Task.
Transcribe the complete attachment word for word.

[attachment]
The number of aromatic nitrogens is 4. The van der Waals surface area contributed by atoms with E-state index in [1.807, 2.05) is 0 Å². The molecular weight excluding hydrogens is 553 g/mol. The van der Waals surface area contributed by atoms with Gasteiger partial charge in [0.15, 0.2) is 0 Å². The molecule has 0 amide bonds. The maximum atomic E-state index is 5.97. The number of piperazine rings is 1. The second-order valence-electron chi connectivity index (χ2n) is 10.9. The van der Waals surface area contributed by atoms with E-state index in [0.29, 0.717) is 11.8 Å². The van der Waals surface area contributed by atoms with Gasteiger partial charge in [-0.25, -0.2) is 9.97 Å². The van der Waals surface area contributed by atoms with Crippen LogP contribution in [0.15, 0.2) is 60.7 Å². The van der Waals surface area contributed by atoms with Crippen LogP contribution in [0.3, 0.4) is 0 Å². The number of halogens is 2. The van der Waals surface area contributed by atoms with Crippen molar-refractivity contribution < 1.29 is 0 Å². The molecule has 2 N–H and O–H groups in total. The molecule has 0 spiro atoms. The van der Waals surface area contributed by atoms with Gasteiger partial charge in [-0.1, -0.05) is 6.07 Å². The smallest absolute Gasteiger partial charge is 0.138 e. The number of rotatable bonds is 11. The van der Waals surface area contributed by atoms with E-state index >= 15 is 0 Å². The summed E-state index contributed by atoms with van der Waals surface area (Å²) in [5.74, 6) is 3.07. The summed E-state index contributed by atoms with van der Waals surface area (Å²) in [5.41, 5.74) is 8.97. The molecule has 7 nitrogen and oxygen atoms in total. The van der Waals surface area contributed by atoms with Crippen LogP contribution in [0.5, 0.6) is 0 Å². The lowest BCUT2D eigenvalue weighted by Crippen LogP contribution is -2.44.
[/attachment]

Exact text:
The number of aromatic nitrogens is 4. The van der Waals surface area contributed by atoms with E-state index in [1.807, 2.05) is 0 Å². The molecular weight excluding hydrogens is 553 g/mol. The van der Waals surface area contributed by atoms with Gasteiger partial charge in [0.15, 0.2) is 0 Å². The molecule has 0 amide bonds. The maximum atomic E-state index is 5.97. The number of piperazine rings is 1. The second-order valence-electron chi connectivity index (χ2n) is 10.9. The van der Waals surface area contributed by atoms with E-state index in [0.29, 0.717) is 11.8 Å². The van der Waals surface area contributed by atoms with Gasteiger partial charge in [-0.25, -0.2) is 9.97 Å². The van der Waals surface area contributed by atoms with Crippen LogP contribution in [0.15, 0.2) is 60.7 Å². The van der Waals surface area contributed by atoms with Crippen LogP contribution in [0.3, 0.4) is 0 Å². The number of halogens is 2. The van der Waals surface area contributed by atoms with Crippen molar-refractivity contribution < 1.29 is 0 Å². The molecule has 2 N–H and O–H groups in total. The molecule has 0 spiro atoms. The van der Waals surface area contributed by atoms with Gasteiger partial charge in [-0.1, -0.05) is 6.07 Å². The smallest absolute Gasteiger partial charge is 0.138 e. The number of rotatable bonds is 11. The van der Waals surface area contributed by atoms with E-state index >= 15 is 0 Å². The summed E-state index contributed by atoms with van der Waals surface area (Å²) in [5.74, 6) is 3.07. The summed E-state index contributed by atoms with van der Waals surface area (Å²) in [5.41, 5.74) is 8.97. The molecule has 7 nitrogen and oxygen atoms in total. The van der Waals surface area contributed by atoms with Crippen LogP contribution in [0.5, 0.6) is 0 Å². The lowest BCUT2D eigenvalue weighted by Crippen LogP contribution is -2.44.